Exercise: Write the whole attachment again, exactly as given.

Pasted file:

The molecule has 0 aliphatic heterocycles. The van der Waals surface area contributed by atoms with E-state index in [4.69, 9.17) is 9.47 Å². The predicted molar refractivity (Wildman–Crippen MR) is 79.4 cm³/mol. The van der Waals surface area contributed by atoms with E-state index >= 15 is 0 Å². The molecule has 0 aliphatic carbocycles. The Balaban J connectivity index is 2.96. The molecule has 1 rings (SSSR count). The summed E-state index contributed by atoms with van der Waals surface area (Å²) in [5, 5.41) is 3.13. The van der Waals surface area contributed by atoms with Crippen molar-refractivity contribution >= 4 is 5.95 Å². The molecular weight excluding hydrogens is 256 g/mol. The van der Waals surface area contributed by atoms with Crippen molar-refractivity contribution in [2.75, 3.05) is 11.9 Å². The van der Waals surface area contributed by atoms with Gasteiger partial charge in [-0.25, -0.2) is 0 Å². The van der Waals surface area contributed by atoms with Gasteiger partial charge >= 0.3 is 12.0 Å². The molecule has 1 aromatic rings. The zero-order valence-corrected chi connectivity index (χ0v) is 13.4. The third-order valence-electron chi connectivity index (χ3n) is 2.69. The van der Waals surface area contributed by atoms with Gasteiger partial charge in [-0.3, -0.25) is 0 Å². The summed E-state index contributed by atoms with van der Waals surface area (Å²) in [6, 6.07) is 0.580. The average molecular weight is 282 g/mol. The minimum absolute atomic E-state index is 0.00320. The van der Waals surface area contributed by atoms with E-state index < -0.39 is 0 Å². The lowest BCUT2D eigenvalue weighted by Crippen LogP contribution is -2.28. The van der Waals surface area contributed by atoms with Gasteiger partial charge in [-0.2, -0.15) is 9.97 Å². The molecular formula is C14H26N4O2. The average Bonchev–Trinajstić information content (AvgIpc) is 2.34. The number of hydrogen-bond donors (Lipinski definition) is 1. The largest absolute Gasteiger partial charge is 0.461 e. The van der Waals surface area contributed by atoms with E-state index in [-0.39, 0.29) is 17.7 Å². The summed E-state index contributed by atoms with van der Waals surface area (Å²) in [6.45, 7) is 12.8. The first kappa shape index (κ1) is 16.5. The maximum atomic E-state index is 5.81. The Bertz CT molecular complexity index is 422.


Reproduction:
The molecule has 0 aliphatic heterocycles. The van der Waals surface area contributed by atoms with E-state index in [4.69, 9.17) is 9.47 Å². The predicted molar refractivity (Wildman–Crippen MR) is 79.4 cm³/mol. The van der Waals surface area contributed by atoms with E-state index >= 15 is 0 Å². The molecule has 0 aliphatic carbocycles. The Balaban J connectivity index is 2.96. The molecule has 1 rings (SSSR count). The summed E-state index contributed by atoms with van der Waals surface area (Å²) in [5, 5.41) is 3.13. The van der Waals surface area contributed by atoms with Crippen molar-refractivity contribution >= 4 is 5.95 Å². The molecular weight excluding hydrogens is 256 g/mol. The van der Waals surface area contributed by atoms with Crippen molar-refractivity contribution in [2.75, 3.05) is 11.9 Å². The van der Waals surface area contributed by atoms with Gasteiger partial charge in [-0.25, -0.2) is 0 Å². The van der Waals surface area contributed by atoms with Gasteiger partial charge >= 0.3 is 12.0 Å². The molecule has 1 aromatic rings. The zero-order valence-corrected chi connectivity index (χ0v) is 13.4. The third-order valence-electron chi connectivity index (χ3n) is 2.69. The van der Waals surface area contributed by atoms with Gasteiger partial charge in [-0.3, -0.25) is 0 Å². The summed E-state index contributed by atoms with van der Waals surface area (Å²) in [6, 6.07) is 0.580. The average molecular weight is 282 g/mol. The minimum absolute atomic E-state index is 0.00320. The van der Waals surface area contributed by atoms with E-state index < -0.39 is 0 Å². The lowest BCUT2D eigenvalue weighted by Crippen LogP contribution is -2.28. The van der Waals surface area contributed by atoms with Gasteiger partial charge in [-0.2, -0.15) is 9.97 Å². The molecular formula is C14H26N4O2. The average Bonchev–Trinajstić information content (AvgIpc) is 2.34. The number of hydrogen-bond donors (Lipinski definition) is 1. The largest absolute Gasteiger partial charge is 0.461 e. The van der Waals surface area contributed by atoms with E-state index in [-0.39, 0.29) is 17.7 Å². The summed E-state index contributed by atoms with van der Waals surface area (Å²) in [6.45, 7) is 12.8. The first kappa shape index (κ1) is 16.5. The maximum atomic E-state index is 5.81. The Bertz CT molecular complexity index is 422.